‘From a teenager lover, to an unwed mother, kept undercover like some bad dream…’ (John Prine, ‘Unwed Fathers’)
If the teen mothers in your local school district are getting the support they need, I wouldn’t get used to it. Nationwide, funding for some of the best pre and postnatal services ever developed have come under fire, portending hard times for our youngest moms-to-be.
Designed primarily for teen moms already on or headed for public assistance, the bulk of the support services in question are basic but crucial: tutoring; child care; parenting skills; transportation to and from school.
Lost in the funding cuts is the fact that these approaches are working. Outcomes for such programs have been stellar: more pregnant and parenting young women are graduating from high school than ever before.
But if bellwether school districts in Florida and California are any indication, that’s about to change. Squeezed by vanishing federal and state funding, local school districts in those states have slashed pre/postnatal programming, resulting in an uptick in applications for welfare benefits among pregnant girls and young women ages 15-19.
Should additional states follow influential California and Florida, it’s a sure bet that pregnancy will remain the Number One reason female students don’t finish high school in this country.
Yet what appears on the surface to be strictly about money may also be a lack of awareness – of wheels already invented:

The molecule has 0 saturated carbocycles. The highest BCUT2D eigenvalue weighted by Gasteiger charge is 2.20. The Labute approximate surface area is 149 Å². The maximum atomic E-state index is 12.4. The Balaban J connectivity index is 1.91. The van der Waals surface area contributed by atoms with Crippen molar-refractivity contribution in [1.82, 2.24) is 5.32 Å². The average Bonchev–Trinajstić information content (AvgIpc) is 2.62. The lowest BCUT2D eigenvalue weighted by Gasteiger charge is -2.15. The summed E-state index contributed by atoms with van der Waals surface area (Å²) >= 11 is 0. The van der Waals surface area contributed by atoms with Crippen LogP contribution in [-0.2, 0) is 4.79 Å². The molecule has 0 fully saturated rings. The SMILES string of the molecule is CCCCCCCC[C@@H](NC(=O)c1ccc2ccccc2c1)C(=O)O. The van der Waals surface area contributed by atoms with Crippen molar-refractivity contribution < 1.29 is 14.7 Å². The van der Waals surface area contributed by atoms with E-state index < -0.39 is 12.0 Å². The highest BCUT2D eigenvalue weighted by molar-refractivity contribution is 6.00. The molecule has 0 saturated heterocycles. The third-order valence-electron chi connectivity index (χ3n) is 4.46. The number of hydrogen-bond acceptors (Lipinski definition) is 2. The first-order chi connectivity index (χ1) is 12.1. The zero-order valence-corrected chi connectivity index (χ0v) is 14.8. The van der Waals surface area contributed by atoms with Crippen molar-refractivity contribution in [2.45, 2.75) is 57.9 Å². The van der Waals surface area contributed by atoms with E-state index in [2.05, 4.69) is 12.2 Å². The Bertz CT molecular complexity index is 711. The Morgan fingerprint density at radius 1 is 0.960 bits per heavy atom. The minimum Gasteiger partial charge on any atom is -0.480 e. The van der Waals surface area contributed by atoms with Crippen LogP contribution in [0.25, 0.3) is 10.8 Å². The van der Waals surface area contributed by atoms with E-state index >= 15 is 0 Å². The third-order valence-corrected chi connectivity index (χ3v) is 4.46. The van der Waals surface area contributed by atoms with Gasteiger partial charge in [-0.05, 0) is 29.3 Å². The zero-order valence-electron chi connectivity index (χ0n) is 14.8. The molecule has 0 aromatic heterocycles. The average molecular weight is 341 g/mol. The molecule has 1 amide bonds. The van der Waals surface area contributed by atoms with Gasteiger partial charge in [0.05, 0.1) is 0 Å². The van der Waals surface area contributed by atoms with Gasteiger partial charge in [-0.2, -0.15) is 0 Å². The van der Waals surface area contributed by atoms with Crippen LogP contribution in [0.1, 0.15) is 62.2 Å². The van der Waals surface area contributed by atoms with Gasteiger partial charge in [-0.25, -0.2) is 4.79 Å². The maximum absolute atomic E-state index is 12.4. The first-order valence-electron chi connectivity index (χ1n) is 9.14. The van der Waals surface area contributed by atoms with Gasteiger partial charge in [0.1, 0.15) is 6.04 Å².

Longfellow High (Minneapolis) is a district-wide alternative school designed to serve the educational and related needs of pregnant and parenting students, many of whom live in low-income circumstances.
Personalized curricula; teacher/staff instruction; online learning; group-based projects – the school is a poster child for progressive education and a blueprint for what students, staff, local municipalities and communities can do despite weakening revenue streams.
It’s an idea waiting to be discovered.
Denver’s Florence Crittendon High School is yet another template for how to give pregnant students a hand up.
In the Crittendon model, a non-profit agency linked with Denver Public Schools and the Colorado Department of Education to create an umbrella of services akin to Longfellow’s, but includes counseling and much needed programs for teen fathers.
It’s an exercise in collaboration.
Not so long ago we shamed pregnant girls and sent them home, giving them over to what if any support they could muster. Rather than making budgets that echo that sad period, legislators, departments of education and local school boards should be casting about for success stories. And how to put them to use.
Don Rollins is a Unitarian Universalist minister in Eugene, Ore. Email donaldlrollins@ gmail.com.
From The Progressive Populist, January 1-15, 2013
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